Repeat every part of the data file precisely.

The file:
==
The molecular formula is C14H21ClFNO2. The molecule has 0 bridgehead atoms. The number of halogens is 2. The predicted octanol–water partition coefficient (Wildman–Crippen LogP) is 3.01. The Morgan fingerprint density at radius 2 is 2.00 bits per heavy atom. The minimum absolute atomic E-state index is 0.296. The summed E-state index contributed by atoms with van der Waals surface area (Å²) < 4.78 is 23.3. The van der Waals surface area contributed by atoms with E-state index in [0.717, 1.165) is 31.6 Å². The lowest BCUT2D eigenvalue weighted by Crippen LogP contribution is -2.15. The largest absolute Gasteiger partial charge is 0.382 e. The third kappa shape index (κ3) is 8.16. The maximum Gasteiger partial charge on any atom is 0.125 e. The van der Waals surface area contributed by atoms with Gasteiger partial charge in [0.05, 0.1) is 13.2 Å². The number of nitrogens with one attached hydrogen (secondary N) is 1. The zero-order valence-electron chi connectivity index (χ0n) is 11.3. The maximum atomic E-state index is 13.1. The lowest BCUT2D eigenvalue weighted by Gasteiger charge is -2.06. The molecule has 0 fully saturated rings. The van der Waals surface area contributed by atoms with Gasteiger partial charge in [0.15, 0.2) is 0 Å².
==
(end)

The molecular formula is C14H21ClFNO2. The molecule has 0 bridgehead atoms. The number of halogens is 2. The predicted octanol–water partition coefficient (Wildman–Crippen LogP) is 3.01. The Morgan fingerprint density at radius 2 is 2.00 bits per heavy atom. The minimum absolute atomic E-state index is 0.296. The summed E-state index contributed by atoms with van der Waals surface area (Å²) < 4.78 is 23.3. The van der Waals surface area contributed by atoms with E-state index in [0.717, 1.165) is 31.6 Å². The lowest BCUT2D eigenvalue weighted by Crippen LogP contribution is -2.15. The largest absolute Gasteiger partial charge is 0.382 e. The third kappa shape index (κ3) is 8.16. The maximum Gasteiger partial charge on any atom is 0.125 e. The van der Waals surface area contributed by atoms with Gasteiger partial charge in [0.05, 0.1) is 13.2 Å². The number of nitrogens with one attached hydrogen (secondary N) is 1. The zero-order valence-electron chi connectivity index (χ0n) is 11.3. The maximum atomic E-state index is 13.1. The lowest BCUT2D eigenvalue weighted by Gasteiger charge is -2.06. The molecule has 0 fully saturated rings. The van der Waals surface area contributed by atoms with Gasteiger partial charge in [0.15, 0.2) is 0 Å².